Ant

Hi Denny - to some extent I think that has come through with the advent of mobile and apps.

Absolutely! Mobile requires a small screen which requires a different user interface, mostly scrolling vs. menu clicking. And there has been a Cambrian Explosion of Apps! Apple discovered that the way to sell more hardware was to have tons of developers and that evolved into a huge software ecosystem. Having all those resources available it makes little sense to develop custom (bespoke) solutions.

Denny Schlesinger

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Ant
Interesting stuff. I gave up on BOX recently bc I couldn’t figure out what there “special sauce” was. I don’t do much collaborative work in my business (well team work. I am usually working one, two, or three others from various companies). So have no need for it myself. I watch interviews w Aaron Levy on Cramer. He always seemed like one of these guys who New where things were heading in his space-like a Zuckerburg or Benhieoff. But, I keep reading about all the competition and the stock doesn’t do much, even though the company makes good on all of its promises for cash flow and earnings break even.

Anything about the product that really stood out to you? They have a ton of customers.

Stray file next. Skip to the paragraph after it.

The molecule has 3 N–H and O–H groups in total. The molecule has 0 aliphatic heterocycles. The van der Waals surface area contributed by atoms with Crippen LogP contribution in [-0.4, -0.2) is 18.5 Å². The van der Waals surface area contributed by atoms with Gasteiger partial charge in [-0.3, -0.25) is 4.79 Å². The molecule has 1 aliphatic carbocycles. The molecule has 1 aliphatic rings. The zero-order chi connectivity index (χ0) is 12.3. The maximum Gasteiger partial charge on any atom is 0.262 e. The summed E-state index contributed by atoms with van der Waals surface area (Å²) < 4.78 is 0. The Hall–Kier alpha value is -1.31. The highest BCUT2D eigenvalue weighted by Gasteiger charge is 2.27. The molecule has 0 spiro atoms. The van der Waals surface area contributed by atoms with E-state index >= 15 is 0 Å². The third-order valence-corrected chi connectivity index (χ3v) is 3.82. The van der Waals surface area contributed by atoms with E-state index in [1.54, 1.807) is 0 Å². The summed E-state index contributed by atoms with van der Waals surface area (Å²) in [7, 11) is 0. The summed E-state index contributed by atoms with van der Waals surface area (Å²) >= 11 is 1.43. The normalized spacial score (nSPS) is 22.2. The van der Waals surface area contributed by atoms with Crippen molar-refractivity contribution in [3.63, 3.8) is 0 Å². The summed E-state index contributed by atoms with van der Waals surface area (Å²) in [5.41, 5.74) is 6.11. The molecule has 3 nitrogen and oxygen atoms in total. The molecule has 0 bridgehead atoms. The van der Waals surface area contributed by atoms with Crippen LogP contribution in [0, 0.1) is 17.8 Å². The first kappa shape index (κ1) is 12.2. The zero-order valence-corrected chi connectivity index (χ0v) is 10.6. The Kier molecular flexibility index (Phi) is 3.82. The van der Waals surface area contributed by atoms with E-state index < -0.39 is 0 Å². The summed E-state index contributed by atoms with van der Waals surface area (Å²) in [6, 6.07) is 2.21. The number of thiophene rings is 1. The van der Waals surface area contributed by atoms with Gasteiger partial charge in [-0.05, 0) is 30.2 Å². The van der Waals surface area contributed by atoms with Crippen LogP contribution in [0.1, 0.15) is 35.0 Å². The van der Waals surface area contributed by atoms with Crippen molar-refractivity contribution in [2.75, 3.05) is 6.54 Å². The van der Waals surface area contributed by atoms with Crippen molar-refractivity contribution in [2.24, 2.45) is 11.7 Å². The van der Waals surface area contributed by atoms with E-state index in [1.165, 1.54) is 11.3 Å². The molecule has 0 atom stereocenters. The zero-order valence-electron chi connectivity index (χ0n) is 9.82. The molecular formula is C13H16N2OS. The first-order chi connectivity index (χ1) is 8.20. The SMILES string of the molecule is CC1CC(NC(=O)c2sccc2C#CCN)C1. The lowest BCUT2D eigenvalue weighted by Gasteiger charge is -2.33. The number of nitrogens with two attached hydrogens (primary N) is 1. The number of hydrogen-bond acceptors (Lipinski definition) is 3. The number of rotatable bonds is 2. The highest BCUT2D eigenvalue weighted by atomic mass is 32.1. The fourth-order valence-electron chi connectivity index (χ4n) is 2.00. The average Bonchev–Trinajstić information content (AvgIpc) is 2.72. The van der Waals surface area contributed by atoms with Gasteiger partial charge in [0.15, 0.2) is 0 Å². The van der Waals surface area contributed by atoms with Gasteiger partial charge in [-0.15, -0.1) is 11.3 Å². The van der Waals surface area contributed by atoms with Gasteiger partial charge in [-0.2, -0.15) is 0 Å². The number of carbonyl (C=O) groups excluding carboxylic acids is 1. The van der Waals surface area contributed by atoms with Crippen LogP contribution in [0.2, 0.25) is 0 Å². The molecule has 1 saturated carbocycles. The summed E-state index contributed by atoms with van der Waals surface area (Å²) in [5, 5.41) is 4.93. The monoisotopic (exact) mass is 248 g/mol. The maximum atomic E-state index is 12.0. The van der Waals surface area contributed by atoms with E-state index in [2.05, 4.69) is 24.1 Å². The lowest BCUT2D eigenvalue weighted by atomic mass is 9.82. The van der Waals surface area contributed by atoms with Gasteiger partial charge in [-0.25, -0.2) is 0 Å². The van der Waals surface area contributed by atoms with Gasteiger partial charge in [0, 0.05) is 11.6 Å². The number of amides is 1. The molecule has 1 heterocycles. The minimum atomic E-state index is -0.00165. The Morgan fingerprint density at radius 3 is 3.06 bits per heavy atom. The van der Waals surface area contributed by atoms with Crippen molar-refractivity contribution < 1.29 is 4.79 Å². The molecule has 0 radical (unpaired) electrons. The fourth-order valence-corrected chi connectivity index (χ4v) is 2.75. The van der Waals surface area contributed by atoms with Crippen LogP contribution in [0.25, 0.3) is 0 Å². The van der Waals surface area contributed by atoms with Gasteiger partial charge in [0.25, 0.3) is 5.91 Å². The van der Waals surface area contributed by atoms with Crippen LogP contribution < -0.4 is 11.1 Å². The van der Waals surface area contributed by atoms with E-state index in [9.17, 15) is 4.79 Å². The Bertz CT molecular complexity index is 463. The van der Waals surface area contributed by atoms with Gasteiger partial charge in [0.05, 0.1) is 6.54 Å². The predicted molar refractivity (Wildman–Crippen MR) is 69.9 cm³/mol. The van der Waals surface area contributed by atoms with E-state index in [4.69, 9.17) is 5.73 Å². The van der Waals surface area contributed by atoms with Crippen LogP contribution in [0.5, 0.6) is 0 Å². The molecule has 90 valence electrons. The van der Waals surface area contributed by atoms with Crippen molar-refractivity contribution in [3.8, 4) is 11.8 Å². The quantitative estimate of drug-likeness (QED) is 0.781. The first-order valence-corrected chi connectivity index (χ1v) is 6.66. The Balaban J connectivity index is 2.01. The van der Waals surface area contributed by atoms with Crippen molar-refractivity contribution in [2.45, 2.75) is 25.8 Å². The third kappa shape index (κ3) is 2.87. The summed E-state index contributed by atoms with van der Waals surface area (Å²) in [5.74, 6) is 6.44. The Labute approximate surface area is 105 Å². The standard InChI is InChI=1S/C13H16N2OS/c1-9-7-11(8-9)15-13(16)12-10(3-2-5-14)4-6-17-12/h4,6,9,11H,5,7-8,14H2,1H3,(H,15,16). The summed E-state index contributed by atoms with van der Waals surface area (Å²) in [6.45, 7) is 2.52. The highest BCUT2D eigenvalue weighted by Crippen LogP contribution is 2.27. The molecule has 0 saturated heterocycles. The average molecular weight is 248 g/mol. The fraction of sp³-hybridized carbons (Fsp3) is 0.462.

Thanks

I gave up on BOX recently bc I couldn’t figure out what there “special sauce” was.

I don’t know, either. One anecdatum-- they seem to have a contract with the Feds. The DOJ uses them for document sharing with lawyers. That’s a sticky customer!

Wow! I had a lot of typos in that email, using “there” instead of “their” for example. Yes. They have many customers and something like 74% penetration into fortune 100 or 1000 (I know. Makes a big difference. But, I forget.).

I will review their website again. But, market is definitely not too impressed.

Hi Treepak

Whilst the Box SP may have run into traffic recently it is up 50% for me in less than a year holding period so I cannot complain and it is probably as good a valuation as ever given their: revenue growth, minimal churn, deferred revenue visibility, path to breakeven and cash flow improvements.

My view on BOX is that they:

  1. Have an advantage by neutrally providing a suite of apps from a broad range of vendors (MS 365, cyber security, collaboration tools etc)
  2. Together with an active service wrapper (knitting together access, integration, workflow and content management) rather than provide simply cloud storage space
  3. Complimented by emerging proprietary or at least preferential vendor status for killer apps/solutions (such as their partnership with Microsoft and their next target is in AI)

I like Box and am expecting them to break out of their consolidation pattern before long based on fundamentals.

Also - I don’t see a conflict of interest with BOX the way I do with AWS or Ali Baba. If AWS or Ali Baba sees any of their commercial clients doing well they may just decide to compete, take their know how and eat their lunch. Box and to a degree Azure aren’t going to be doing that.

Ant